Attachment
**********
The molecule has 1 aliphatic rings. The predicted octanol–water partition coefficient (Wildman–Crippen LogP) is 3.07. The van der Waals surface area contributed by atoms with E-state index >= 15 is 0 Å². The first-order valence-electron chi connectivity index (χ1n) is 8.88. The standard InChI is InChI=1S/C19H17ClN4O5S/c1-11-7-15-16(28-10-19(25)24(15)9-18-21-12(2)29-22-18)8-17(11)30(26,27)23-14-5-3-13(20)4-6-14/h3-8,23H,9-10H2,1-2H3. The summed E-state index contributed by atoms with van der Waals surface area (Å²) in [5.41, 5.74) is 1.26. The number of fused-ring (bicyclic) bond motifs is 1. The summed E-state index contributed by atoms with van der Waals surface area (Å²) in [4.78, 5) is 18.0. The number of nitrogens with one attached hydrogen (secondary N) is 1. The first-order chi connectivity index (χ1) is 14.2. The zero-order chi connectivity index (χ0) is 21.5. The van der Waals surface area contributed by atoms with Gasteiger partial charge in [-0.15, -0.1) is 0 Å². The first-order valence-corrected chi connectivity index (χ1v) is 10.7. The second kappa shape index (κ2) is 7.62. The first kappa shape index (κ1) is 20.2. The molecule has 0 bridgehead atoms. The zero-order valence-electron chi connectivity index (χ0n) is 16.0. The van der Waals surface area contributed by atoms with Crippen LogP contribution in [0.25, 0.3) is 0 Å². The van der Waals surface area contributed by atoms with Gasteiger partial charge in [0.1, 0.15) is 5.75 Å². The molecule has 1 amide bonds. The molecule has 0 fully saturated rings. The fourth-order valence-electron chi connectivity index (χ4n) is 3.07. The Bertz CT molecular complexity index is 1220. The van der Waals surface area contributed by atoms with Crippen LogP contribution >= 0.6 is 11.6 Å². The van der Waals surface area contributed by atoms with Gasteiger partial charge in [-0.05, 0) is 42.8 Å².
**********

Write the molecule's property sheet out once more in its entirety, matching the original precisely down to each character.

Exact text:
The molecule has 1 aliphatic rings. The predicted octanol–water partition coefficient (Wildman–Crippen LogP) is 3.07. The van der Waals surface area contributed by atoms with E-state index >= 15 is 0 Å². The first-order valence-electron chi connectivity index (χ1n) is 8.88. The standard InChI is InChI=1S/C19H17ClN4O5S/c1-11-7-15-16(28-10-19(25)24(15)9-18-21-12(2)29-22-18)8-17(11)30(26,27)23-14-5-3-13(20)4-6-14/h3-8,23H,9-10H2,1-2H3. The summed E-state index contributed by atoms with van der Waals surface area (Å²) in [5.41, 5.74) is 1.26. The number of fused-ring (bicyclic) bond motifs is 1. The summed E-state index contributed by atoms with van der Waals surface area (Å²) in [4.78, 5) is 18.0. The number of nitrogens with one attached hydrogen (secondary N) is 1. The first-order chi connectivity index (χ1) is 14.2. The zero-order chi connectivity index (χ0) is 21.5. The van der Waals surface area contributed by atoms with Gasteiger partial charge in [-0.15, -0.1) is 0 Å². The first-order valence-corrected chi connectivity index (χ1v) is 10.7. The second kappa shape index (κ2) is 7.62. The first kappa shape index (κ1) is 20.2. The molecule has 0 bridgehead atoms. The zero-order valence-electron chi connectivity index (χ0n) is 16.0. The van der Waals surface area contributed by atoms with Crippen LogP contribution in [0.25, 0.3) is 0 Å². The van der Waals surface area contributed by atoms with Gasteiger partial charge in [0.1, 0.15) is 5.75 Å². The molecule has 1 amide bonds. The molecule has 0 fully saturated rings. The fourth-order valence-electron chi connectivity index (χ4n) is 3.07. The Bertz CT molecular complexity index is 1220. The van der Waals surface area contributed by atoms with Crippen LogP contribution >= 0.6 is 11.6 Å². The van der Waals surface area contributed by atoms with Gasteiger partial charge in [-0.05, 0) is 42.8 Å².